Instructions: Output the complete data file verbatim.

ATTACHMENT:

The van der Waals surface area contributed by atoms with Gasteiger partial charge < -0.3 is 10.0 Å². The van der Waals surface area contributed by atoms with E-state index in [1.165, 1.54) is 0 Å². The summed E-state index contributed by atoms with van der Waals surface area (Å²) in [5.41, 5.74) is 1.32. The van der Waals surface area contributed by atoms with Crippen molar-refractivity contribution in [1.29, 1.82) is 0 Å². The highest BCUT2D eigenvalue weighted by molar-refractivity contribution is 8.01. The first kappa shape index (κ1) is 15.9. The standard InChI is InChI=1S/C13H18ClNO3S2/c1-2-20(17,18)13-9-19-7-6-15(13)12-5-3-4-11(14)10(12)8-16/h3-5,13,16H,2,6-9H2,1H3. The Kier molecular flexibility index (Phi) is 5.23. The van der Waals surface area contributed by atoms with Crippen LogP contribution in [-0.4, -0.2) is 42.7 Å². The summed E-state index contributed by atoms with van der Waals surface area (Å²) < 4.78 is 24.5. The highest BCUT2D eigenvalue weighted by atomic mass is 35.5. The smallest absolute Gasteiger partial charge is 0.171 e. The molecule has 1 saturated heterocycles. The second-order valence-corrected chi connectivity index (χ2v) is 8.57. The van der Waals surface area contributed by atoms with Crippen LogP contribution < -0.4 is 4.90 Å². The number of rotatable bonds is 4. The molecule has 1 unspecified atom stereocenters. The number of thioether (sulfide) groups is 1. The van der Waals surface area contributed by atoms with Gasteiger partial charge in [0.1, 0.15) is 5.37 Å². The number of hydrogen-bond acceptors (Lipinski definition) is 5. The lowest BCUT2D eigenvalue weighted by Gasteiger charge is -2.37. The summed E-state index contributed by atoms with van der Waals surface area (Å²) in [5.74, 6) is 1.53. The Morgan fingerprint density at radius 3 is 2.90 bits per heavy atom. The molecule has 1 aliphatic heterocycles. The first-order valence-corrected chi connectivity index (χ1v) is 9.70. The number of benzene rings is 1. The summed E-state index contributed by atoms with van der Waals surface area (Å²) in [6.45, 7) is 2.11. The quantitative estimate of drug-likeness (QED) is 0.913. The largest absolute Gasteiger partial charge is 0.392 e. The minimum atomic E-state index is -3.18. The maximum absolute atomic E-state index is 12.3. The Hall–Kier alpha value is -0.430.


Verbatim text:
The van der Waals surface area contributed by atoms with Gasteiger partial charge < -0.3 is 10.0 Å². The van der Waals surface area contributed by atoms with E-state index in [1.165, 1.54) is 0 Å². The summed E-state index contributed by atoms with van der Waals surface area (Å²) in [5.41, 5.74) is 1.32. The van der Waals surface area contributed by atoms with Crippen molar-refractivity contribution in [1.29, 1.82) is 0 Å². The highest BCUT2D eigenvalue weighted by molar-refractivity contribution is 8.01. The first kappa shape index (κ1) is 15.9. The standard InChI is InChI=1S/C13H18ClNO3S2/c1-2-20(17,18)13-9-19-7-6-15(13)12-5-3-4-11(14)10(12)8-16/h3-5,13,16H,2,6-9H2,1H3. The Kier molecular flexibility index (Phi) is 5.23. The van der Waals surface area contributed by atoms with Crippen LogP contribution in [-0.4, -0.2) is 42.7 Å². The summed E-state index contributed by atoms with van der Waals surface area (Å²) < 4.78 is 24.5. The highest BCUT2D eigenvalue weighted by atomic mass is 35.5. The smallest absolute Gasteiger partial charge is 0.171 e. The molecule has 1 saturated heterocycles. The second-order valence-corrected chi connectivity index (χ2v) is 8.57. The van der Waals surface area contributed by atoms with Crippen LogP contribution < -0.4 is 4.90 Å². The number of rotatable bonds is 4. The molecule has 1 unspecified atom stereocenters. The number of thioether (sulfide) groups is 1. The van der Waals surface area contributed by atoms with Gasteiger partial charge in [0.1, 0.15) is 5.37 Å². The number of hydrogen-bond acceptors (Lipinski definition) is 5. The lowest BCUT2D eigenvalue weighted by Gasteiger charge is -2.37. The summed E-state index contributed by atoms with van der Waals surface area (Å²) in [5.74, 6) is 1.53. The Morgan fingerprint density at radius 3 is 2.90 bits per heavy atom. The molecule has 1 aliphatic heterocycles. The first-order valence-corrected chi connectivity index (χ1v) is 9.70. The number of benzene rings is 1. The summed E-state index contributed by atoms with van der Waals surface area (Å²) in [6.45, 7) is 2.11. The quantitative estimate of drug-likeness (QED) is 0.913. The largest absolute Gasteiger partial charge is 0.392 e. The minimum atomic E-state index is -3.18. The maximum absolute atomic E-state index is 12.3. The Hall–Kier alpha value is -0.430.